Sometimes in the moment of any particular weekend, doubts of my effectiveness and usefulness creep in. Sometimes as I’m finding difficulty making a connection as I’m teaching or the kids seem to be very distracted, I really wonder what I could have done to have avoided this situation. Fortunately, I carry with me a certain knowledge that has given me confidence in these moments of self-doubt. This knowledge is something my children’s pastor passed on to me as I was beginning my role as a children’s pastor. Mr. Randy, who in my mind wrote the book on children’s ministry, shared how on many occasions he would sit in his car long after church let out and just weep. He’d weep over why the kids didn’t connect, why they were so distracted or why they totally missed the point. Hearing this from the man who shaped much of who I am as a believer and a pastor has helped me deal with the weekends I’d like to do-over. Now, when faced with tough weekends, I still mourn the lost connections and missed points. But instead of over-internalizing, I make note of what I can try to do better and then move on facing the new week ahead. Ultimately, I was obedient in my calling to teach and I did what was expected of me to share. I have to trust God that he will bring the seeds I planted to fruition. It’s his word and they’re his kids and I’ve done my part.

When fruit does come my way, I make sure to pick it and keep it as a constant reminder. When I get an encouraging email or a note, I keep it and file it away for a rainy day. Just this week my administrative assistant from a previous church and her daughters visited me. Within a few minutes, the girls began catching me up on how all the other kids their age I pastored were doing. Most of those kids all had requests for a letter or note from me and all had asked that I would come back. It’s been almost three years and most of these kids are now well into their years in Junior High. With comments like this, the weekends where I feel like I missed the mark just melts away.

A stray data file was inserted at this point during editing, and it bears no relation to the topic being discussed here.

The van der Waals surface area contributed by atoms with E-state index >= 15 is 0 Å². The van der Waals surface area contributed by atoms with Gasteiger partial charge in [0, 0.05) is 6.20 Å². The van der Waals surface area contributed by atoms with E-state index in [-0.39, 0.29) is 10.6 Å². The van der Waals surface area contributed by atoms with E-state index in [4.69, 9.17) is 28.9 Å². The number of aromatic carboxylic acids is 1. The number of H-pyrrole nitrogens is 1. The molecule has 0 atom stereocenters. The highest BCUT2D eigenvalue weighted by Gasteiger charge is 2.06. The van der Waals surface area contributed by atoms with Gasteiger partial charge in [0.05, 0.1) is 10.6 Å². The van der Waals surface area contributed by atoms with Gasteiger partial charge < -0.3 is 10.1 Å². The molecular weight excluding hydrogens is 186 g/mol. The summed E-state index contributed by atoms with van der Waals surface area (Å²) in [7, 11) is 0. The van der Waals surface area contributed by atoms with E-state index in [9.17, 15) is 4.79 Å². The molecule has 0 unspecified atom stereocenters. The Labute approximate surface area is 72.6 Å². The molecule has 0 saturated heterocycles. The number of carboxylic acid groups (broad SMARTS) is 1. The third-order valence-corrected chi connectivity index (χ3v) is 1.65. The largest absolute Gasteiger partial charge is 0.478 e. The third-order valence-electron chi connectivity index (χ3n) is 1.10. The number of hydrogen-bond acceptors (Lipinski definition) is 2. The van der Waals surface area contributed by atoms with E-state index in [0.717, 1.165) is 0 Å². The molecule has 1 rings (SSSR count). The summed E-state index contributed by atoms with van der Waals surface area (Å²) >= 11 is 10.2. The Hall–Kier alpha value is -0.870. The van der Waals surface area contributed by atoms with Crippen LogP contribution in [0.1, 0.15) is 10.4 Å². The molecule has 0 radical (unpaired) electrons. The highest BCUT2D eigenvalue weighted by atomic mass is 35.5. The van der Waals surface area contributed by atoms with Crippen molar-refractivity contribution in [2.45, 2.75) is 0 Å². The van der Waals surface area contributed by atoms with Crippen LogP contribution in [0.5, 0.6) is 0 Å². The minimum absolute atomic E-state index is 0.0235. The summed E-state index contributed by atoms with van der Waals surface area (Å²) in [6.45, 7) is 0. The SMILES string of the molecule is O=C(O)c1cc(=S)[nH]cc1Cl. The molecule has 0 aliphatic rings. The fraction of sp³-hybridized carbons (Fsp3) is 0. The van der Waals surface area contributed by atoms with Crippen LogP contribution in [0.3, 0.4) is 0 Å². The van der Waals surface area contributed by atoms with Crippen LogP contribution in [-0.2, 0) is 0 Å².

In addition to this, I got an email today from a mom of one of the kids in my small groups class. Here is the letter:

“Thanks for all you do for the kids – I just wanted to share a couple of stories with you.Billy has really enjoyed the kid’s small group.

Wednesday night after small groups he told me all about fasting – and then he informed me he had decided to fast – from showering! Needless to say this wasn’t going to work for our family.

So, Thursday morning he said he had thought more about it and he wanted to fast from playing video games. Thursday afternoon he went to play with his friend – then came in crying. All his friends wanted to do was play video games, so he chose not to play with them. It was a great teachable moment, and we talked about how it is sometimes hard to do things for God when our friends aren’t. I was very proud of him and his personal conviction – although it was hard.

I just thought you’d appreciate knowing that the kids are taking seriously everything you say – and the Lord is using you in their lives. Thanks.

I couldn’t put a price tag on a gift like this. Maybe every weekend wasn’t a home run. Sometimes it was my fault due to lack of preparation or personal distractions. Other times I just did my best. But as I look back over these ten years, I’ve seen enough fruit to know that sometimes they do listen and sometimes they do remember and when they do, it makes a difference!